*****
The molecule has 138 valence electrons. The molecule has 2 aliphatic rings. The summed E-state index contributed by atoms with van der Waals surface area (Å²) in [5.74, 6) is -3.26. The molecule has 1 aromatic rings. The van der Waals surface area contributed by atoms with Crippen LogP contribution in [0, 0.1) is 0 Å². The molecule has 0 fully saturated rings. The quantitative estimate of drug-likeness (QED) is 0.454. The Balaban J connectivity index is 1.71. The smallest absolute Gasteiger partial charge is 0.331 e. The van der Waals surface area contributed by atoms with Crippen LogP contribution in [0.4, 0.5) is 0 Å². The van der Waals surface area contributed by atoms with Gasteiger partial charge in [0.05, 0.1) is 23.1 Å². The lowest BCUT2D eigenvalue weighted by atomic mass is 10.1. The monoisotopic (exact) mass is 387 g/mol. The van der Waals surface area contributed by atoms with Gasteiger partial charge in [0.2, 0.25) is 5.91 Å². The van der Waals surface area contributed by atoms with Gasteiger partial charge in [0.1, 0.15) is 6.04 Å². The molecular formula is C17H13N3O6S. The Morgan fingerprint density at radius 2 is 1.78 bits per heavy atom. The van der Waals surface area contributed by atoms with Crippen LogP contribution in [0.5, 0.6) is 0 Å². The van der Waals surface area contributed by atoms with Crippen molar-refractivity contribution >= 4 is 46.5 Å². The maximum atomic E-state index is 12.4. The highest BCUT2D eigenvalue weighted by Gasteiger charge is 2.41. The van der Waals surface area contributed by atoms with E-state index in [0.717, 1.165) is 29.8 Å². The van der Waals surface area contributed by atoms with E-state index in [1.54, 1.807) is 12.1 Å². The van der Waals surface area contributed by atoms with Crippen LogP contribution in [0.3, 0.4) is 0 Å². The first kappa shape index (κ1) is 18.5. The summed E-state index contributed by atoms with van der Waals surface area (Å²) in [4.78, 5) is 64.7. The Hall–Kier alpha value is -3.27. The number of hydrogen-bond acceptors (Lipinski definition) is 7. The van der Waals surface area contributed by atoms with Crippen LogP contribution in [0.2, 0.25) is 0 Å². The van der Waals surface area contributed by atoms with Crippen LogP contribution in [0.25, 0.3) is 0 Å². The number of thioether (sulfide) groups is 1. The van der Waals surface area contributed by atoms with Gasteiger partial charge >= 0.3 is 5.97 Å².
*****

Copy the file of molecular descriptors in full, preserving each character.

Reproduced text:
The molecule has 138 valence electrons. The molecule has 2 aliphatic rings. The summed E-state index contributed by atoms with van der Waals surface area (Å²) in [5.74, 6) is -3.26. The molecule has 1 aromatic rings. The van der Waals surface area contributed by atoms with Crippen LogP contribution in [0, 0.1) is 0 Å². The molecule has 0 fully saturated rings. The quantitative estimate of drug-likeness (QED) is 0.454. The Balaban J connectivity index is 1.71. The smallest absolute Gasteiger partial charge is 0.331 e. The van der Waals surface area contributed by atoms with Crippen LogP contribution in [0.4, 0.5) is 0 Å². The van der Waals surface area contributed by atoms with Gasteiger partial charge in [0.05, 0.1) is 23.1 Å². The lowest BCUT2D eigenvalue weighted by atomic mass is 10.1. The monoisotopic (exact) mass is 387 g/mol. The van der Waals surface area contributed by atoms with Gasteiger partial charge in [0.2, 0.25) is 5.91 Å². The van der Waals surface area contributed by atoms with Gasteiger partial charge in [0.1, 0.15) is 6.04 Å². The molecular formula is C17H13N3O6S. The Morgan fingerprint density at radius 2 is 1.78 bits per heavy atom. The van der Waals surface area contributed by atoms with Crippen LogP contribution in [0.5, 0.6) is 0 Å². The van der Waals surface area contributed by atoms with Crippen molar-refractivity contribution >= 4 is 46.5 Å². The maximum atomic E-state index is 12.4. The highest BCUT2D eigenvalue weighted by Gasteiger charge is 2.41. The van der Waals surface area contributed by atoms with E-state index in [0.717, 1.165) is 29.8 Å². The van der Waals surface area contributed by atoms with E-state index in [1.54, 1.807) is 12.1 Å². The van der Waals surface area contributed by atoms with Crippen LogP contribution in [0.3, 0.4) is 0 Å². The first kappa shape index (κ1) is 18.5. The summed E-state index contributed by atoms with van der Waals surface area (Å²) in [4.78, 5) is 64.7. The Hall–Kier alpha value is -3.27. The number of hydrogen-bond acceptors (Lipinski definition) is 7. The van der Waals surface area contributed by atoms with Crippen LogP contribution in [0.2, 0.25) is 0 Å². The van der Waals surface area contributed by atoms with Crippen LogP contribution in [0.25, 0.3) is 0 Å². The number of thioether (sulfide) groups is 1. The van der Waals surface area contributed by atoms with Gasteiger partial charge >= 0.3 is 5.97 Å².